Leonard M. Britton, 56, Dade County, Fla., superintendent of schools, was selected Friday to head the Los Angeles Unified School District, marking the first time in nearly 40 years that an outsider has been chosen for the post, a school district spokesman said.
School board members, who had been meeting in closed-door sessions all week to make their choice from among the three finalists, settled on Britton late Friday afternoon.
He will succeed Harry Handler, 58, who is retiring next month as superintendent of the nation's second-largest school district.
The other two finalists for the job were district Deputy Superintendents Sidney Thompson and William Anton, respectively the Los Angeles district's highest-ranking black and Latino administrators.
School district spokesman William Rivera said Britton will be officially introduced at a news conference this morning.
Britton has been superintendent of the Dade County district--which includes Miami--since 1980. Before that, beginning in 1965, he served in a variety of other positions there, including associate superintendent in charge of instruction and deputy superintendent.
Earlier, he was a science teacher in Pennsylvania schools. He holds a bachelor's degree in biology and chemistry, a master's degree in secondary education and a Ph.D. in educational administration from the University of Pittsburgh.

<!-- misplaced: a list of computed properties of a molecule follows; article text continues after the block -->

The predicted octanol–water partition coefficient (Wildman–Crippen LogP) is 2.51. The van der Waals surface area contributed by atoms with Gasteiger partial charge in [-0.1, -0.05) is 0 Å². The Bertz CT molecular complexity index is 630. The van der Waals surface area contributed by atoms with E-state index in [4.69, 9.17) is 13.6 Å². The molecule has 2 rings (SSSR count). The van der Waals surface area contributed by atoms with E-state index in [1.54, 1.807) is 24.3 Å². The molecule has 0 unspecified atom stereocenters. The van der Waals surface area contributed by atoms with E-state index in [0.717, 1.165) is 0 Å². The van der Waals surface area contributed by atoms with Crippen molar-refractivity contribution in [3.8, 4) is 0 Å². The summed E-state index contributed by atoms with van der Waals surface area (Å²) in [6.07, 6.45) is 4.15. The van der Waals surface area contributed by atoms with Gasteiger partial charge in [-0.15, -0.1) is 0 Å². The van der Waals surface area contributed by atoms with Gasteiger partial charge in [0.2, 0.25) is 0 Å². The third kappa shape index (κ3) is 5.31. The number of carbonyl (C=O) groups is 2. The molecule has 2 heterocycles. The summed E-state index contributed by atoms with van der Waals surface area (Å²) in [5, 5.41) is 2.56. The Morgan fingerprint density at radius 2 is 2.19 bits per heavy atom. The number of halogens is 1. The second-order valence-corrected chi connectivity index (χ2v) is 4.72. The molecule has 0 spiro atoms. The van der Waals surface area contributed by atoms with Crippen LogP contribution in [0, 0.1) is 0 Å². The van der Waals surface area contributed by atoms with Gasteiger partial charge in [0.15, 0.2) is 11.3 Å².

As superintendent, Britton was credited with creating a successful program by enlisting the help of private enterprise to assist Dade County schools. He also spearheaded an unusual dropout-prevention project under which companies paid stipends to students who stayed in school.
At the time he became superintendent of schools in the Miami area, the Mariel boat lifts were in full swing, burdening the district with 15,000 new Cuban students within a few months.
Dade County is the fourth-largest school district in the nation, with nearly a quarter of a million students. Its enrollment is 25% white, 33% black and 41% Latino. The Latino students are largely from Cuba and Nicaragua, speaking little or no English.
The selection of Britton to take over the Los Angeles district came after a long search by a national executive search firm.
June 30 Retirement
Handler originally planned to remain as chief administrative officer until next year, gradually relinquishing his duties to the person designated by the board to take over. Recently, however, he decided to make his retirement effective June 30.
On July 1, he will become an adjunct professor in the UCLA Graduate School of Education.
The last superintendent chosen from outside the district to head the sprawling Los Angeles system was Dr. Alexander J. Stoddard, who came here from Philadelphia in 1948.